YARMOUTH, Maine — When we lose a parent, it’s natural to step back and take stock of our own lives. It happened to Jeff Davis at an especially emotional time: he was returning to Maine after settling his father’s estate and thinking about how much his dad loved fly fishing. What happened on that trip changed the course of Davis’s life.
"On my way back cross-country with a trailer in tow and his fly gear right in the front seat so I could play with it on the way home, a lightbulb went off. And it was just something I couldn’t get out of my head. Fly fishing. It’s all I wanted to do. It was a really deep-rooted connection that I found with him, oddly – after his passing," Davis recalled.
In the months that followed his father’s death, Davis couldn’t push away the strong desire to find healing in the outdoors by standing in a river and casting a line.
Davis remembers his father's love for fishing.
"He’d always talk about the salmon and fly fishing but never really took me out. We didn’t really do it together ... so I started building rods," he said. "It became an outlet."
Over time, that outlet became a business. But there were no guarantees.
"Starting Maine Fly Company was probably one of the scariest things I’d ever done. It was a tremendous leap of faith. It was a tremendous gamble. But for the first time in my life, [it was] one that I just knew I needed to take," Davis recalled.
He had just become a father to twin boys, which added to his determination.
"How do I want to raise these boys? Dad coming home late and leaving early with a briefcase? Or Dad living a dream and inspiring these boys to do the same," he said. "That was very important to me."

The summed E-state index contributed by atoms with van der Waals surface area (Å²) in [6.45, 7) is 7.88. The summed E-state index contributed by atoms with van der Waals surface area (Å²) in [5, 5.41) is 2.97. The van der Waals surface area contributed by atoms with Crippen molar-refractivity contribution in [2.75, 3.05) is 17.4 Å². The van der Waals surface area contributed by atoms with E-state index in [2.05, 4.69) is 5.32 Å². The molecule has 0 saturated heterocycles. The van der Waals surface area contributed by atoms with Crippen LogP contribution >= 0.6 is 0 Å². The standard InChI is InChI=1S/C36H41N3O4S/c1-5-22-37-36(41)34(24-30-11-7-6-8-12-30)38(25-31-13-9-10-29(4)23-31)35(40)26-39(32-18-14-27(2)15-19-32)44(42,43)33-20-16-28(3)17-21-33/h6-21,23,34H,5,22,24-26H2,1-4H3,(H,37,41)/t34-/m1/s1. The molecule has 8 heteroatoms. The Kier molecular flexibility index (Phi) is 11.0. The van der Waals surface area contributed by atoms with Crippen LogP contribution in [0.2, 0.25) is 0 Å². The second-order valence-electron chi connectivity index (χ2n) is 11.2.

In the corporate world, Davis had helped companies operate more efficiently. It involved curiosity and problem-solving. He applied those skills to building fly rods by taking them apart and figuring out how to build a better rod.
Maine Fly Company produces several small batches of fly rods each year. A batch can be anywhere from 50 to several hundred rods.
"I was really inspired by the breweries, the crafting. The idea was that we were not interested in replicating mass production," Davis said. "We don’t want to make ten thousand of anything."
Davis sees his company as a tribute to the resurgence of craftsmanship in Maine.
"I’ve always been so respectful of the furniture makers and all these folks, but even better, the old bamboo guys that were making the bamboo," he said. "It is an expiring generation."
The company designs and builds all of the rods in an old brick mill in Yarmouth, overlooking the Royal River. Each batch of rods bears the name of one of the hundreds of waterways in Maine, like the Magalloway River or the Roach River.
Fly fishermen and women know that different conditions require different rods. The weight, the feel, even the look of the rod -- those qualities matter.
LeeAnne Conway builds rods for Maine Fly. It's detailed work. In one phase of building the rod, she applies epoxy to the rod guides, then allows the rods to rotate for eight hours while it dries. She met Davis on a fishing trip and learned how to build rods. Once she learned the intricacies, she was hooked.
"Once I was able to make my own fly, make my own fly rod – I mean, it doesn’t get better than that," Conway said with a smile.
Fly fishing can take you to some of the most beautiful parts of our state. For Jeff Davis, the sport helped him to heal.
"My thing is – first, fall in love with standing in the middle of a river because that in itself is the passion ... When you love the idea of hearing that sound just running through your knees while you’re disconnected from technology and just living in a postcard, the idea of a fish is a bonus."
Davis feels as though a business like his is one of the silver linings of the pandemic. The last few years kept people close to home, searching for ways to spend time outdoors. To learn more about Maine Fly Company, click here.